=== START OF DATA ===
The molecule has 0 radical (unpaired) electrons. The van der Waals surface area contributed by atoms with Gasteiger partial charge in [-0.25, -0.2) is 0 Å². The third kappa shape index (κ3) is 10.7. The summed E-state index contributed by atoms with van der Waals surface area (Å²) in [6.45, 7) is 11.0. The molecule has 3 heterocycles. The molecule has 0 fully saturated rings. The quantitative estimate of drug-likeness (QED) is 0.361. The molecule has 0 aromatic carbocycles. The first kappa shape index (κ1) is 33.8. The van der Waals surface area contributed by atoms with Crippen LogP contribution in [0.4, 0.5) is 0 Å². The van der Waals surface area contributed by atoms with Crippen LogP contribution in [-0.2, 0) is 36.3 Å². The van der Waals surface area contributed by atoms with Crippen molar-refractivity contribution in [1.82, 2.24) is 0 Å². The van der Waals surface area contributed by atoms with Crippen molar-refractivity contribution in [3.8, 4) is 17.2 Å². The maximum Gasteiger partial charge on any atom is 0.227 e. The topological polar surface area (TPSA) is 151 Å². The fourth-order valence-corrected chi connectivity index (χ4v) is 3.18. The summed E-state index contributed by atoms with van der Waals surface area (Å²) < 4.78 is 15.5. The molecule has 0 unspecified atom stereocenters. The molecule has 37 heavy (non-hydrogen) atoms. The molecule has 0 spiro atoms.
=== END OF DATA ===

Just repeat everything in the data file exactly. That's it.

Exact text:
The molecule has 0 radical (unpaired) electrons. The van der Waals surface area contributed by atoms with Gasteiger partial charge in [-0.25, -0.2) is 0 Å². The third kappa shape index (κ3) is 10.7. The summed E-state index contributed by atoms with van der Waals surface area (Å²) in [6.45, 7) is 11.0. The molecule has 3 heterocycles. The molecule has 0 fully saturated rings. The quantitative estimate of drug-likeness (QED) is 0.361. The molecule has 0 aromatic carbocycles. The first kappa shape index (κ1) is 33.8. The van der Waals surface area contributed by atoms with Crippen LogP contribution in [0.4, 0.5) is 0 Å². The van der Waals surface area contributed by atoms with Crippen LogP contribution in [-0.2, 0) is 36.3 Å². The van der Waals surface area contributed by atoms with Crippen molar-refractivity contribution in [1.82, 2.24) is 0 Å². The van der Waals surface area contributed by atoms with Crippen molar-refractivity contribution in [3.8, 4) is 17.2 Å². The maximum Gasteiger partial charge on any atom is 0.227 e. The topological polar surface area (TPSA) is 151 Å². The fourth-order valence-corrected chi connectivity index (χ4v) is 3.18. The summed E-state index contributed by atoms with van der Waals surface area (Å²) < 4.78 is 15.5. The molecule has 0 unspecified atom stereocenters. The molecule has 37 heavy (non-hydrogen) atoms. The molecule has 0 spiro atoms.